We tell it with a big heart

A Book of Ours

A BOOK OF OURS illuminated manuscript, made by people who’ve experienced homelessness and other vulnerable people in Manchester, is currently being exhibited at Bury Art Museum. On 9 July a group of the makers (and others) from the Booth Centre and Back on Track came to see the exhibition. A selection of 20 pages is on the walls and in cabinets — only a fraction of the whole number of pages which will be bound into the book. Here below are photos from the day, plus some of the group’s comments:

“When you look at this work, you don’t see the circumstances of the people. You don’t see how they were living or how they was suffering when they made these pages. You’ve got to look deep inside these pictures and these words. Then you get the true story of what is being told here, it is told as it is, it is the truth. I have witnessed it. There is a fearful judgement put on people when they live homeless. But these pages don’t say it’s good or say it’s bad, they just say it exists. They are stories deserving the telling.”

Above: Roy, Kayleigh and (in bottom right photo) Shannah, Bury Art Museum July 2020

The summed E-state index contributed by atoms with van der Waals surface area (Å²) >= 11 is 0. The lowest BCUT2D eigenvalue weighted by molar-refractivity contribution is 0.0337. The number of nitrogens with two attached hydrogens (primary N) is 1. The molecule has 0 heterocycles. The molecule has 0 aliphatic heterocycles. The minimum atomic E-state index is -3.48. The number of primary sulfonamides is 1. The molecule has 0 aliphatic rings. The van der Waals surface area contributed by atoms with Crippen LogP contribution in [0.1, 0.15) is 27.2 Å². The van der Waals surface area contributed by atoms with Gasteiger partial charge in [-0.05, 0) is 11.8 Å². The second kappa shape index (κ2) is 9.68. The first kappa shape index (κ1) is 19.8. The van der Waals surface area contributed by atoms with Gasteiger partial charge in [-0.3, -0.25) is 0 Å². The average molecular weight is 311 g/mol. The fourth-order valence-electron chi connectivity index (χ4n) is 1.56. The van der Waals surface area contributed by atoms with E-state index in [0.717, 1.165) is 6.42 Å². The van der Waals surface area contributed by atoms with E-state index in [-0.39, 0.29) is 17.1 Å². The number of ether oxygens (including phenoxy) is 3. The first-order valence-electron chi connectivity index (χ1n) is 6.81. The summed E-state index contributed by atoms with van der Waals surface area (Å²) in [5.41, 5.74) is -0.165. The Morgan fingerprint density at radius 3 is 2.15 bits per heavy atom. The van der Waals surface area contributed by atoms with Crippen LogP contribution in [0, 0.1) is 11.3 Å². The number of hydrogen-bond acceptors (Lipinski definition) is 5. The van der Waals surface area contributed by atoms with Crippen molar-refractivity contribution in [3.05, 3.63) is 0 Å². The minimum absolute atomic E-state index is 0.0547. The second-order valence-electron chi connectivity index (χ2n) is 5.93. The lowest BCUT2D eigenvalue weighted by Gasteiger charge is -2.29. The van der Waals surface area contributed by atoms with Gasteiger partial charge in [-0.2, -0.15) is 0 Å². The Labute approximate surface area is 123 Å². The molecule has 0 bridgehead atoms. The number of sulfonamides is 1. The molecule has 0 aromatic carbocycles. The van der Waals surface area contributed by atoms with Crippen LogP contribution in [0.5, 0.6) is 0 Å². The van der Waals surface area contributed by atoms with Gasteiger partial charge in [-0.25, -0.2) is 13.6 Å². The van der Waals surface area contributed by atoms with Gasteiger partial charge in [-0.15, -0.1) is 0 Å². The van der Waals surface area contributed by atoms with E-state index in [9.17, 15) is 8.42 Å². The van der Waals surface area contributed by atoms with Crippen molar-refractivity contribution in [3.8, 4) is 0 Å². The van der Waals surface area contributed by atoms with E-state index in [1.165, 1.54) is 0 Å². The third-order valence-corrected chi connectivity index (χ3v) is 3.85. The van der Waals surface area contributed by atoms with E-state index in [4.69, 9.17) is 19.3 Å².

“I don’t read so well, it takes me a while. It’s brilliant to have the pictures as well as the words, then I can guess bits of what’s going on. The colours dance for me. Now I did get that poem about Dolly Parton, I love her songs, she comes on like a joke but she sings the saddest songs. I’m looking at this one here and I can read all these words myself. They speak to me about suicide. This is how it is when there is no road left to go. Looking at that page made me feel something, to be honest it made me feel terrible. But then two pages along down is this one about hope. The one about the Satellites coming. I like hope coming in at the end. It’s part one and part two of a story. That’s how it seems to me.” Anonymous